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Court winds up old version of Northwich Victoria, but newest one not likely to be affected
A JUDGE closed down an old version of Vics this week, but the club’s owner is confident the current incarnation will not be adversely affected.
Solicitors working for Marshman Price, finance experts that three years ago negotiated part payment of a six-figures debt to businesses owed money by Vics, presented a petition to wind up Northwich Victoria Football Club (2004) Limited to Manchester County Court on Tuesday.
District Judge Araba Obodai, in the absence of anybody representing the Evo-Stik Northern Premier League outfit, agreed to issue an order at the end of a hearing that lasted a few minutes.
“I was advised to let it happen,” said Vics’ owner Jim Rushe.
“After making enquiries with the relevant bodies, I am reassured there will be no impact on the club that is now trading [as Northwich Victoria Football Club (2007) Limited].”
He told the Guardian that he must now decide whether to take legal action to retrieve a sum totalling more than £100,000 that he says is owed to him.
In February an insolvency practitioner hired by Rushe asked a judge at the same court to rip up a Company Voluntary Arrangement (CVA) – a binding legal commitment to pay back part of a debt – after accusing the club of not fulfilling its part of the deal.
Gary Pettit, in papers filed at Companies House, said that Vics’ owner had reneged on an agreement to find £2,500 each month for creditors.
“Mr Rushe sought to claim payments were not due and pleaded ignorance as to his obligations,” he wrote.
Mr Pettit brokered a deal with creditors a month after his appointment, who were persuaded not to petition to wind up Northwich Victoria Football Club (2004) Limited – the firm that paid the players’ wages at the time – after the team reached the FA Cup second round.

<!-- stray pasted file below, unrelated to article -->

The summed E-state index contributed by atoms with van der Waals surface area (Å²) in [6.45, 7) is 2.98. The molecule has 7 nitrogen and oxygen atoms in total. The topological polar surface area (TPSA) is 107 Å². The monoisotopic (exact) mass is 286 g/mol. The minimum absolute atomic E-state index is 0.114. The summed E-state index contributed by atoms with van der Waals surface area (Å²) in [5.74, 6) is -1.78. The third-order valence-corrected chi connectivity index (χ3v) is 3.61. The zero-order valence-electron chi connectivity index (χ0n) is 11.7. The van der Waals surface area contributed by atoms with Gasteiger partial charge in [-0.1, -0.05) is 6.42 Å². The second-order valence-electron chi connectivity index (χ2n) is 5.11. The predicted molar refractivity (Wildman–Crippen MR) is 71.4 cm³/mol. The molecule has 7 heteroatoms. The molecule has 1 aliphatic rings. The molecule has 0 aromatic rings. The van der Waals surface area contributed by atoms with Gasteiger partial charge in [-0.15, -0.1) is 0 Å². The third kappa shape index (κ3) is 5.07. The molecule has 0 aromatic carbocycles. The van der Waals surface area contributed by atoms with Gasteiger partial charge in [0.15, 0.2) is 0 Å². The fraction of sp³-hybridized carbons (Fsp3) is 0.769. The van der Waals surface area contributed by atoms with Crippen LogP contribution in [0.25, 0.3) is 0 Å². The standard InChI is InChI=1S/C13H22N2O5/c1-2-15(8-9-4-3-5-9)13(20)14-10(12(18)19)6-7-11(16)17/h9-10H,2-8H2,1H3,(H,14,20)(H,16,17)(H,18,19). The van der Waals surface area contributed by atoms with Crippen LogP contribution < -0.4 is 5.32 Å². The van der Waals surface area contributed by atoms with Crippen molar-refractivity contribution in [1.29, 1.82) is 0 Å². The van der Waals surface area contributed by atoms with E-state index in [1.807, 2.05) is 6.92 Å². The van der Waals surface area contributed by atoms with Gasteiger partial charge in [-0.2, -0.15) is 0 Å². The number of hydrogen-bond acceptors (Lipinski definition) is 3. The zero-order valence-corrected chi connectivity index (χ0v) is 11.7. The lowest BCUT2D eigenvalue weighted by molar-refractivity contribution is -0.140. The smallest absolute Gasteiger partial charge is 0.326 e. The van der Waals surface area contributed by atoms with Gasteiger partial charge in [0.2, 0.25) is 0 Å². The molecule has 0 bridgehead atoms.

Vics’ reward was a prize pot worth close to £190,000, cash those companies owed money thought would be shared between them.
They never received a penny.
Mr Rushe claims that two thirds of that sum should have been paid directly to him after he covered the club's losses from May 2009 until the end of the same calendar year.
Vics’ owner says that he could have made the initial monthly contributions to the CVA from that amount.
He said on Monday of this week: “The situation is ongoing; I’m considering my options to get back what is mine.”
A receiver for the liquidated company has yet to be appointed.
Once it is, then Mr Rushe could request that individual to investigate Mr Pettit’s conduct while supervising the CVA.
Asked to comment, Mr Pettit said: “I will consider the impact of the winding up order in the coming days.”
Membership of football competitions was transferred to the 2007 version of Vics early in 2011.
However in April of this year, Mr Rushe admitted a Northern Premier League charge of not complying with the conditions of moving the membership from the old company to the new one.
The dissolution of its CVA, plus an associated rule break for not telling the league’s management committee, led to Vics’ expulsion from the competition at the end of last season.
That sanction was later reduced to a one-level relegation by an FA appeal panel.
After punishing Vics once in relation to this issue, it is unlikely the football authorities can – or will – take action following last week’s court hearing.
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